Coco: I don’t know if I’m really worrying about any of that. I’m just so excited I have goose bumps and everything inside me is just really excited about the coming days in my life. I’m just excited to meet this little person, to see who it’s going to be . I keep joking it’s going to be real smart and I won’t know what to do with it if at 5 years old if he or she asks me about math questions. I’ll be like: “ I can show you how to pose – but that’s all mummy can do!” If there’s change in my life—and there’s always change—then that’s the great thing. We’re always going to be changing. Life should never be stagnant. It should continue to change.
Jeanne: How do you feel about your changing body?
Coco: I love it! I want to see the bump. I’m thinking, “Please, just pop out one day! Let me see you!” I’m all about it. It’s part of the woman experience I think.
Jeanne: You don’t worry about it chipping away at your drive? Motherhood sometimes can soften you up a little bit.
Coco: I ‘m the sort of person that is always wanting change, always trying new and different things, different projects. This is just another change in my life and I’m eager to see what it does to me.
Jeanne: I know this might be really asking you to project a little bit, but if you had a daughter and if she was especially tall and gorgeous which I’m sure she should be – would you encourage her or dissuade her from a career in modeling?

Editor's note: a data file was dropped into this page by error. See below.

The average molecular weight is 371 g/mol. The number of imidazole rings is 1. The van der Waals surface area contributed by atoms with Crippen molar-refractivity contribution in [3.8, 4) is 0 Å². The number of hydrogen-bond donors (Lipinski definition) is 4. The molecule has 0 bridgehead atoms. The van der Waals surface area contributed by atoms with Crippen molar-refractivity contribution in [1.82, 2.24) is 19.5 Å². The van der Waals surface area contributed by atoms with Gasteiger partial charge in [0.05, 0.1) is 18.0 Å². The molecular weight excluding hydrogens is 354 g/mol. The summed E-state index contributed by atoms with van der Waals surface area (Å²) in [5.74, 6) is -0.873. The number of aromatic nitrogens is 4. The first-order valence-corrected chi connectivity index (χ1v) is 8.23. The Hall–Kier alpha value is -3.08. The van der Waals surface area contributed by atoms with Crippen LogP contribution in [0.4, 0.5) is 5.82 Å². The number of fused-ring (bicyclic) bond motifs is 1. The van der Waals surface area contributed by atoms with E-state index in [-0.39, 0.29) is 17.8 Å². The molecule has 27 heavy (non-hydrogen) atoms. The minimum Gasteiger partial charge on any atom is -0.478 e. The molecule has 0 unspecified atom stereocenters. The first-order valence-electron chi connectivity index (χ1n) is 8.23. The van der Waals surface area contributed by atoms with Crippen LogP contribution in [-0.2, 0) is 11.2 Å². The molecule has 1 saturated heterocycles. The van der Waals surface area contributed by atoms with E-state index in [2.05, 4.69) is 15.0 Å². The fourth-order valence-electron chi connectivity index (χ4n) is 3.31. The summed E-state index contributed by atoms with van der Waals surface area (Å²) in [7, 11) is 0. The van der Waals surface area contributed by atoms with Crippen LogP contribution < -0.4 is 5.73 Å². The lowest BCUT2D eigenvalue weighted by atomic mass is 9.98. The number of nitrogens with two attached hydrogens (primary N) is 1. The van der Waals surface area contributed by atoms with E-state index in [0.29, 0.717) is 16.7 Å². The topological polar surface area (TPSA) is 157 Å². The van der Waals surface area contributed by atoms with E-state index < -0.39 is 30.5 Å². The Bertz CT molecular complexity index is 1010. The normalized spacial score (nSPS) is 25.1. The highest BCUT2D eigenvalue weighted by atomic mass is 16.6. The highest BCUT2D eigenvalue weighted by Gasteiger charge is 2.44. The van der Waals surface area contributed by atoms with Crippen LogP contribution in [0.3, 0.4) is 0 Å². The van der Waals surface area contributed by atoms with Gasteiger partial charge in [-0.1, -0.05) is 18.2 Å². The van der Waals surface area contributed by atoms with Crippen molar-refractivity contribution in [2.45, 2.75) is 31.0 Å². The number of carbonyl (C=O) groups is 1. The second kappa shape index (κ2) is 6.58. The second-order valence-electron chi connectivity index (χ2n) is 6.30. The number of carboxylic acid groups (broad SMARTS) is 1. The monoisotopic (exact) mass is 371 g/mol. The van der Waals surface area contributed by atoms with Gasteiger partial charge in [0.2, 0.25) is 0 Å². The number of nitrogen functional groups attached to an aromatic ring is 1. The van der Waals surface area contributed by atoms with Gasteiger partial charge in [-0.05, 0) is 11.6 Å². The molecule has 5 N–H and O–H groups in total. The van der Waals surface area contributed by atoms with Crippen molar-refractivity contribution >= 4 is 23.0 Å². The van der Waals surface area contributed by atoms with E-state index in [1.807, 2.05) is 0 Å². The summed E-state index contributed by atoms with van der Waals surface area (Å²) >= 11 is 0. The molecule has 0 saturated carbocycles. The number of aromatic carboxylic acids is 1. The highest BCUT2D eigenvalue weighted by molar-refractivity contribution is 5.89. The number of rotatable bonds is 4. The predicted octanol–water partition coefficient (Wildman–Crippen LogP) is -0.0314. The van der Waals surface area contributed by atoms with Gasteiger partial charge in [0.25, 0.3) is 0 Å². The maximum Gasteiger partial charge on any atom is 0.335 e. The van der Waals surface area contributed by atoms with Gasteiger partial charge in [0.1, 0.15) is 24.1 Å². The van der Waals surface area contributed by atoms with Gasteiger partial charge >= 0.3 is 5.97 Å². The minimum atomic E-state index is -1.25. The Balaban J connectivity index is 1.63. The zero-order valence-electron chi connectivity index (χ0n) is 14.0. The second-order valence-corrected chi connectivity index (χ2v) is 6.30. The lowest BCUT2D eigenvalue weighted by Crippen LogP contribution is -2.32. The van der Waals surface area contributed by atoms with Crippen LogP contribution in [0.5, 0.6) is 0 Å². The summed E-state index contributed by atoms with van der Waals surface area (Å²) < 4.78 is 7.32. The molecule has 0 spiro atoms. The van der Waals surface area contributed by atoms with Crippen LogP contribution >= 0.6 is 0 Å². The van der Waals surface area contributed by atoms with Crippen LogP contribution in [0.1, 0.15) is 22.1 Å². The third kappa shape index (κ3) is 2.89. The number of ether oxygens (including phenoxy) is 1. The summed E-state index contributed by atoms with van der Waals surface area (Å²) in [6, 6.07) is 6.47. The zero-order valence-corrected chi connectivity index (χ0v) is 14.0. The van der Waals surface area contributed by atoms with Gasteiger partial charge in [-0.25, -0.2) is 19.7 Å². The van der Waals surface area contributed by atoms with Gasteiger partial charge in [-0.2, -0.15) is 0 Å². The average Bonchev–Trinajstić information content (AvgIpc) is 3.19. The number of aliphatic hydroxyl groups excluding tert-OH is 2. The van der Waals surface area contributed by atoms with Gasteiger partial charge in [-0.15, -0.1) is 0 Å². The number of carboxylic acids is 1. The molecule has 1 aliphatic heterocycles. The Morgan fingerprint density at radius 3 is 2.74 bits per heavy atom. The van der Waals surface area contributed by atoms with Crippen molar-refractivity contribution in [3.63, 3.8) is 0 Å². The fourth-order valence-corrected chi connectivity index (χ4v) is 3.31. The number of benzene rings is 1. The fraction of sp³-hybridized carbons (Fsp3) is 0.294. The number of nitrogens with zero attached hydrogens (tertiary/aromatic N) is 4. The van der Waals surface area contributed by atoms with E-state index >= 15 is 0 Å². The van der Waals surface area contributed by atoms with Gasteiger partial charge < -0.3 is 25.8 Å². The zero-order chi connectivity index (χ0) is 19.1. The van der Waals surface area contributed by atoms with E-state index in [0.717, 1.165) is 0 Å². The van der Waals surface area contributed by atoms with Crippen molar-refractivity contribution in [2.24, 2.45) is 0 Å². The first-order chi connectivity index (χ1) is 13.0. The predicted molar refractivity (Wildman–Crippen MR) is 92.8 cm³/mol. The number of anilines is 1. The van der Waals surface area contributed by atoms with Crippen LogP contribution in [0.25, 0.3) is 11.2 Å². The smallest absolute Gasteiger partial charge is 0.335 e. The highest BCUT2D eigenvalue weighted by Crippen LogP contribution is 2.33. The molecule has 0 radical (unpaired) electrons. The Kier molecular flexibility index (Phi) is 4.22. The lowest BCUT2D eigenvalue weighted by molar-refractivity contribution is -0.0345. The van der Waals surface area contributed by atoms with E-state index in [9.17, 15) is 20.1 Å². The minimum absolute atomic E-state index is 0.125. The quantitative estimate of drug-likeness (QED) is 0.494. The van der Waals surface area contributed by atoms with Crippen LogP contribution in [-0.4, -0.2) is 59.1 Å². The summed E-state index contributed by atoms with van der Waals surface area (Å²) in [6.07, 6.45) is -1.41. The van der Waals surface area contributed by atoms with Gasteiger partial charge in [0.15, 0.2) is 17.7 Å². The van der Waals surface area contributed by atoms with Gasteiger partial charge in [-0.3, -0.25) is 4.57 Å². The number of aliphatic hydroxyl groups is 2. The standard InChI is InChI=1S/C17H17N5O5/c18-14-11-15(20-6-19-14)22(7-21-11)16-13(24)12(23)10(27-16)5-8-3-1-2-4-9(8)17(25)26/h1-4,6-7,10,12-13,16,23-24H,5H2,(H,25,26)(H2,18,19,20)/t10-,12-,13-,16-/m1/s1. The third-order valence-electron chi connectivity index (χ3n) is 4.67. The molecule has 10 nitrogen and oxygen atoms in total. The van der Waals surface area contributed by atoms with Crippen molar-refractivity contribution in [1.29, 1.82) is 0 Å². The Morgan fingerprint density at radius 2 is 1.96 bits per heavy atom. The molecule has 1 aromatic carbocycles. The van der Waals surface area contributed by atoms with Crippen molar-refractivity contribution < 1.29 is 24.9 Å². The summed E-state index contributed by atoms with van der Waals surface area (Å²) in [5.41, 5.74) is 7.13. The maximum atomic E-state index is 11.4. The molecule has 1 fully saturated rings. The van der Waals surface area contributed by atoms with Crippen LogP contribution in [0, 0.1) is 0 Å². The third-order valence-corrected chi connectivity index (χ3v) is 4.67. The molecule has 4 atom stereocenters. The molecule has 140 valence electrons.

Coco: It’s a question both my husband and I have thought about. Honestly, if that’s what a girl or a boy wanted to do, I’m never going to be the person who says you can’t do it. If I have done, it I feel like it would be an unjust thing to stop them. I feel now that I have learnt all these things– the good and the bad—it feels like it’s kind of perfect that I could help my child, and be able to act as a kind of guide.
Jeanne: What’s the biggest word of caution that you would tell your kid?
Coco: Not to trust everyone. I mean just because they’re adults, doesn’t mean that they’re have the minds of adults. The industry has all sorts of people – creative, crazies… That’s why being older is helpful because you start to comprehend what you want and what you want out of this career. You have to remember that you’re not doing this for someone else. In the end, it’s all about you, not what someone wants you to be.
Jeanne: Ultimately what do you believe makes an especially great model?
Coco: One that can stand up and say “No!” every once in a while. Being a “yes man” makes for a boring kind of attitude. When you stop and say, “No, I’m not going to do that!” like I did sometimes, you may think someone is a prima donna for having that attitude, but in the end, it means you stand for something and I think everyone respects that. When I started, I tried to agree with everyone, to please everyone. I thought if I’m everyone’s cup of tea, they’re only going to appreciate me more because I’m trying to please everybody. But in the end I wasn’t pleasing myself at all. I was overwhelmed, frustrated and confused. So finally it was, “Okay, this is what I want to do. If you’re okay with that, great. If not, no worries. You’ll work with someone else and I don’t necessarily have to work with you.